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The Artifacts of Inflation

Heather Thomson, 100 000 Mark 25 Juli 1923, lithograph, 2018

When artist Heather Thomson inherited a collection of German Papiermarks from her Scottish grandfather, it set her on an investigative journey into the history of war-time economics, currency design, and the art of forgery. Awarded Open Studio’s Don Philips Emerging Artist Scholarship in 2018, Heather dedicated this past year to uncovering the hidden secrets of her unorthodox inheritance, using it as an opportunity to fine-tune her technical skills in photolithography while conducting an in-depth material analysis of the social history of (hyper)inflation. The resulting exhibition Beyond Statistics: The Artifacts of Inflation, meticulously deconstructs and reproduces the printed Papiermarks, offering a microscopic reading of macroeconomic forces viewed through the lens of the material artifact.

Papiermarks were issued by the German government following the outbreak of World War I in 1914 when the direct link between the Goldmark and gold was severed. They continued to be printed during the intense period of hyperinflation from 1920-1923, as the Weimar Republic attempted to pay off its war-time reparation debt. This ultimately came at the expense of German citizens’ savings and fuelled the populist rise of Adolf Hitler. During her research, Heather discovered that the volatile currency inflation rate during this later period could fluctuate by the minute, prompting merchants to reduce their exposure to the Papiermark by limiting their business hours. Likewise, consumers would frantically attempt to offload their Papiermarks as quickly as they could, buying up whatever was physically at hand as the value of their currency plummeted (for only material objects had any real value).

At the peak of hyperinflation in 1923, such enormous amounts of paper money were required to buy even the most basic commodities that apocryphal stories circulated of people pushing wheelbarrows piled high with banknotes to buy a simple loaf of bread. To keep up, the German government constantly printed new denominations of money in an attempt to stay ahead of the 'wheelbarrow scenarios'. When the Papiermark was eventually replaced by the Rentenmark in 1924, it was virtually worthless, trading at the astounding rate of 1 trillion to 1.

Heather Thomson, 100 000 Mark 25 Juli 1923, selections .01 to .06 (installation), lithographs, 2018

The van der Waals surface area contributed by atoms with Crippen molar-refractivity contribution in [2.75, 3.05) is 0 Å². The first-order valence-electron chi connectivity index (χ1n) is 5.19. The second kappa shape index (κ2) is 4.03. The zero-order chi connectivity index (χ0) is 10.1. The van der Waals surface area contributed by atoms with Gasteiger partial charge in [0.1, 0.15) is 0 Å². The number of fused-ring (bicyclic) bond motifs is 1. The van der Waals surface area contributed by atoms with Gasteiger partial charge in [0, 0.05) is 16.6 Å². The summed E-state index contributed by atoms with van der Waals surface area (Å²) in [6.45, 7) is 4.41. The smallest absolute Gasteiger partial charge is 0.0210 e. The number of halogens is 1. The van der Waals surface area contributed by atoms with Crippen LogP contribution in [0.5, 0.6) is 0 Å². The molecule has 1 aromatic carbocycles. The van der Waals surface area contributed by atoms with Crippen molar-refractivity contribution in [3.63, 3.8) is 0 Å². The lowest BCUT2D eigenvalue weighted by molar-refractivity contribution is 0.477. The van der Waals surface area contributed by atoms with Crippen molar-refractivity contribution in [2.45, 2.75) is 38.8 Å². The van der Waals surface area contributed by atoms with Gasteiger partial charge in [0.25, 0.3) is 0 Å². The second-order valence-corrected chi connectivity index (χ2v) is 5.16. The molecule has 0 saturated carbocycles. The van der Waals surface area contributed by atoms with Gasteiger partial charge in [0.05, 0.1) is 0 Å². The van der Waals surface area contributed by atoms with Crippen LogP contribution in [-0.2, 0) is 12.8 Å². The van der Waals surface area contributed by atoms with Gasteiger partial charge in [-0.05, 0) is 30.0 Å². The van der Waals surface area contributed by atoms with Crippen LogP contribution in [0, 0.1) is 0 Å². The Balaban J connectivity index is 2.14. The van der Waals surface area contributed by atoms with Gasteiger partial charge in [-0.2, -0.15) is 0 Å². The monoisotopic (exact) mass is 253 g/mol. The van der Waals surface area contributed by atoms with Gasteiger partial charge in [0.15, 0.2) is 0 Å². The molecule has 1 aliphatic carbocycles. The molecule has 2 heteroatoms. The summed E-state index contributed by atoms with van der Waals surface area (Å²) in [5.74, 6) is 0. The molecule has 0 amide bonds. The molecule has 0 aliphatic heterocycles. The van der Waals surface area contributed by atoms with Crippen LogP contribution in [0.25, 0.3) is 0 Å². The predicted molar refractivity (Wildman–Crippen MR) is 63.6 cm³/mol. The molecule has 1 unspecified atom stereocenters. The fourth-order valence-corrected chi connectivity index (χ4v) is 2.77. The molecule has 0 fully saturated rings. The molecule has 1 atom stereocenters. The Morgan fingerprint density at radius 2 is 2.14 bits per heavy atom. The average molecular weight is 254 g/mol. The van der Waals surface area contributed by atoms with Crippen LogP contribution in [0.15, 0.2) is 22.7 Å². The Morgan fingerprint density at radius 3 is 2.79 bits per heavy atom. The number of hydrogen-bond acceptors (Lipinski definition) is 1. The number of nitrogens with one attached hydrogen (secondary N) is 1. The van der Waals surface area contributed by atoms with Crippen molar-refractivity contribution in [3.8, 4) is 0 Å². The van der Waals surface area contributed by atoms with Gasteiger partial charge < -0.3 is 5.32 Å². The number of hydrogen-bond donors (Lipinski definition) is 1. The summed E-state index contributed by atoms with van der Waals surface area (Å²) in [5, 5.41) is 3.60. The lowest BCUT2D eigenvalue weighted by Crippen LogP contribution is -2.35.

Yet holding the inherited Papiermarks in her hands, Heather felt that the printed notes as material artifacts suggested a more complicated ‘lived’ story than mere statistical analysis could relay. On close examination, the artist noticed that the surfaces of these banknotes did not necessarily reflect the austerity of a war-time nation, as one might expect, but rather incorporated highly decorative fonts and intricate layered patterns, rosettes, and seals, all of which would have been carefully hand-designed. From 1920-1924, sixty-six different main designs for Papiermarks were officially issued by the Weimar Republic, many exhibiting portraits and monuments by celebrated artists. Moreover, beyond their aesthetic designs, the wear-patterns on the paper display evidence of the handling and exchange of notes between individuals, baring the intimate corporeal imprint of socio-economic transactions.

Heather Thomson, Beyond Statistics: The Artifacts of Inflation installation, lithographs, 2019

In Heather’s printed editions of these banknotes, every stain, crease, and tear is painstakingly reproduced. Printmakers, of course, are masters of mimicry, obsessive in their attention to detail and adept in the art of the copy. But the finer points of currency printing are notoriously guarded (for good reason), even if the risk of counterfeiting is moot, as one assumes would be the case with currencies of hyperinflation! So Heather often had to rely on the artifacts themselves to reveal their secrets. In this, lithography served as an investigative methodology; a way of materially knowing and understanding an object through the meticulous process of remaking it. Heather’s aim was not to create a counterfeit to deceive, but rather to reveal its truth, crafting a copy that is original in its own right, while remaining faithful to its referent.

Each of Heather's lithographed objects is composed of seven or more transparent layers of ink, building colour and texture gradually while increasing the capacity for detail. In several of the pieces, she isolates a specific area of a Papiermark to reproduce, in some cases printing it on the paper in the position in which it appears in the original, thus compelling the viewer to hone in on its individual design features. Ultimately, printing the notes on this magnified scale emphasizes their unique materiality while reclaiming their value as historically and aesthetically significant objects.

Heather Thomson, Beyond Statistics: The Artifacts of Inflation installation, lithographs, 2019

It perhaps should come as no surprise that Heather considered majoring in history at university before finally settling on art. In truth, she is equal parts artist, historian, and alchemist, while recovering the hidden narratives of the object-artifact through strategies of deep material reading.

Heather Thomson immersed in her research, 2019

Beyond Statistics: The Artifacts of Inflation is on at Open Studio until Saturday, February 9, 2019. If you missed the exhibition, Heather’s prints are available through Open Studio’s Sales Program (Suite 104, 401 Richmond St. W, Toronto, ON, Monday-Saturday 11 am—5 pm).

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